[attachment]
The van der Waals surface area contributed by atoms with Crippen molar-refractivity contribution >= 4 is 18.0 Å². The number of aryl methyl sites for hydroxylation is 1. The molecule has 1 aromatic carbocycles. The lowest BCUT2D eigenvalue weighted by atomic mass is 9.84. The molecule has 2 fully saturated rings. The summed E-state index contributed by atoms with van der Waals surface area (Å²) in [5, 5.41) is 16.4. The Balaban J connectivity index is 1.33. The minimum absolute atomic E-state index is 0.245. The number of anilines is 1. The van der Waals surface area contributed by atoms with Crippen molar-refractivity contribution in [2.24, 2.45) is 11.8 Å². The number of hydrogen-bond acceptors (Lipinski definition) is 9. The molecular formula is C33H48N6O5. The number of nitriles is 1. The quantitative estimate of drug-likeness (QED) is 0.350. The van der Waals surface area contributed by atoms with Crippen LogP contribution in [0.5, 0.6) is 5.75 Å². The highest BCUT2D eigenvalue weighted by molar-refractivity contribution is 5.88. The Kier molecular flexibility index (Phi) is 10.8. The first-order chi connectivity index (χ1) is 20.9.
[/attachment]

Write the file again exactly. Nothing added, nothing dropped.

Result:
The van der Waals surface area contributed by atoms with Crippen molar-refractivity contribution >= 4 is 18.0 Å². The number of aryl methyl sites for hydroxylation is 1. The molecule has 1 aromatic carbocycles. The lowest BCUT2D eigenvalue weighted by atomic mass is 9.84. The molecule has 2 fully saturated rings. The summed E-state index contributed by atoms with van der Waals surface area (Å²) in [5, 5.41) is 16.4. The Balaban J connectivity index is 1.33. The minimum absolute atomic E-state index is 0.245. The number of anilines is 1. The van der Waals surface area contributed by atoms with Crippen molar-refractivity contribution in [2.24, 2.45) is 11.8 Å². The number of hydrogen-bond acceptors (Lipinski definition) is 9. The molecular formula is C33H48N6O5. The number of nitriles is 1. The quantitative estimate of drug-likeness (QED) is 0.350. The van der Waals surface area contributed by atoms with Crippen LogP contribution in [0.5, 0.6) is 5.75 Å². The highest BCUT2D eigenvalue weighted by molar-refractivity contribution is 5.88. The Kier molecular flexibility index (Phi) is 10.8. The first-order chi connectivity index (χ1) is 20.9.